The rate of increase and the density of the human population in Sri Lanka are high. The density of the population in the years 1881, 1971 and 1995 were 37, 196 and 281 per square km respectively. The estimated mid-year population of Sri Lanka for 1995 is 18.1 million (Registrar General). In the 1981 census 78.50 % of the population was living in rural areas, thus exposing a large population to the risk of snakebite.
The migration of people between districts has an impact on the incidence and district-wise distribution of snakebite. This is evident in the Accelerated Mahaweli settlement areas where a large urban population was translocated into newly cleared forestlands.
THE OCCUPATIONAL ENVIRONMENT
In Sri Lanka, occupation has a direct relationship to snakebite, as shown by numerous epidemiological studies (de Silva, 1976, 1980, 1981, de Silva & Ranasinghe, 1983, Sawai et al., 1983). The occupation of 45% of the population is agriculture, animal husbandry, forestry, fishing and hunting (Census, 1981). In Sri Lanka, 85% of the circumstances in which snakebite took place were while they engaged directly or indirectly in agricultural activities or related pursuits such as weeding, preparation of fields, harvesting, guarding fields etc. All the known sea snake bites were on fishermen during fishing related activities. It is also not uncommon that some snake charming gypsies and amateur snake hobbyists get bitten by venomous snakes during handling and capture.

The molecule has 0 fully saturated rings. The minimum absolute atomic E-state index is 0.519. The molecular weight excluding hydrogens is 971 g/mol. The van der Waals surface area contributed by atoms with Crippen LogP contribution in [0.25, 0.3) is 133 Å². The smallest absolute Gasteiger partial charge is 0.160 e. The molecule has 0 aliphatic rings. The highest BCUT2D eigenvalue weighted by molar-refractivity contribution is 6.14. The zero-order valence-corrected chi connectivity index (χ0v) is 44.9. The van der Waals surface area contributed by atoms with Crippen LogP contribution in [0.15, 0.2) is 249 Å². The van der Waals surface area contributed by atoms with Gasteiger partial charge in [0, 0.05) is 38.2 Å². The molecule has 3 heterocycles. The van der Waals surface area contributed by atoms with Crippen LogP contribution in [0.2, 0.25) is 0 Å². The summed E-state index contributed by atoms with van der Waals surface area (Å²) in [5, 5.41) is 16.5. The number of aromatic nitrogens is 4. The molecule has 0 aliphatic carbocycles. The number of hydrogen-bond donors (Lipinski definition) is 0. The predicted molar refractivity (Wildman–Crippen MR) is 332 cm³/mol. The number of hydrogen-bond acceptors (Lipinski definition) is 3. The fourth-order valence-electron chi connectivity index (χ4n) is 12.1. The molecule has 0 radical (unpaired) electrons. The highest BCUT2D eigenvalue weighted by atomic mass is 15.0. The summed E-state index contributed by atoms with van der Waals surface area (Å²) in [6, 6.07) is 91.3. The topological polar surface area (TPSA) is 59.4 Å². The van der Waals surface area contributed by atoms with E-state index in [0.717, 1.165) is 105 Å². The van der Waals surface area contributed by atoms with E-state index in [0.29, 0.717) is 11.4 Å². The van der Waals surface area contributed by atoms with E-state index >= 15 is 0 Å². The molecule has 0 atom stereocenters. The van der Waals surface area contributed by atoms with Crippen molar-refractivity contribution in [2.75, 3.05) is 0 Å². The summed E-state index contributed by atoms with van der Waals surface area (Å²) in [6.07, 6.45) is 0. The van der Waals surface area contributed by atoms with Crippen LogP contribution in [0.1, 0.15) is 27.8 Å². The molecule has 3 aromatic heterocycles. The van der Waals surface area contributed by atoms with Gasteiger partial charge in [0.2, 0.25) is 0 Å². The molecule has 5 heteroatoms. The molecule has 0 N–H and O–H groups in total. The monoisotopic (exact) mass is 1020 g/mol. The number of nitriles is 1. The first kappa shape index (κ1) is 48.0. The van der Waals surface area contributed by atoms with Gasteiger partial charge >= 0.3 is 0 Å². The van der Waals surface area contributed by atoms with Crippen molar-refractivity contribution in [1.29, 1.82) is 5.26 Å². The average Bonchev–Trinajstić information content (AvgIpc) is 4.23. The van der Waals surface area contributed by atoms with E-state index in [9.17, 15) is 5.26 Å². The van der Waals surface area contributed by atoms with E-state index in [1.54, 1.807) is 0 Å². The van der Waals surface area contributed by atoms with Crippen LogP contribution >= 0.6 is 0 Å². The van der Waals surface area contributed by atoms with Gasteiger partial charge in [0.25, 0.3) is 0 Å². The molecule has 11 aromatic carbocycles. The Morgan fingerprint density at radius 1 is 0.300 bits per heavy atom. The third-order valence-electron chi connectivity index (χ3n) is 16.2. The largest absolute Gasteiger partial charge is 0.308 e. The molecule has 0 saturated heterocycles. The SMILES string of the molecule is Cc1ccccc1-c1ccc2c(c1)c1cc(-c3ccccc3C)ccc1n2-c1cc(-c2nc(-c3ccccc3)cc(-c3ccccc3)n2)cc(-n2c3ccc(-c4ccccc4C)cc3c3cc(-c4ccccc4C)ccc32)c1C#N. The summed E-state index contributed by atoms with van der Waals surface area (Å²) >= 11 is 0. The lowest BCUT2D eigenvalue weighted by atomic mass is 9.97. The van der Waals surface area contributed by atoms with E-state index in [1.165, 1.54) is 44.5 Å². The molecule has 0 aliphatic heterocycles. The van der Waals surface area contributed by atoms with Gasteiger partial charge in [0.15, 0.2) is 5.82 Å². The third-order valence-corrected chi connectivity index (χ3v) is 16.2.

The following are some socio-economic factors of the people which have a distinct relation to snakebite and resulting in high mortality.
In Sri Lanka the majority of farmers live in wattle and daub dwellings with thatched roofs. This is especially so in the dry zone where Bungarus caeruleus is common. The walls and the floor of these wattle and daub houses have many cracks and holes which make ideal niches for rats, snakes and other reptiles; likewise the thatched roofs offer refuge for prey animals. Of over a hundred proven cases of Bungarus caeruleus bites, all occurred in wattle and daub dwellings (de Silva,1987a, 1992, 1997).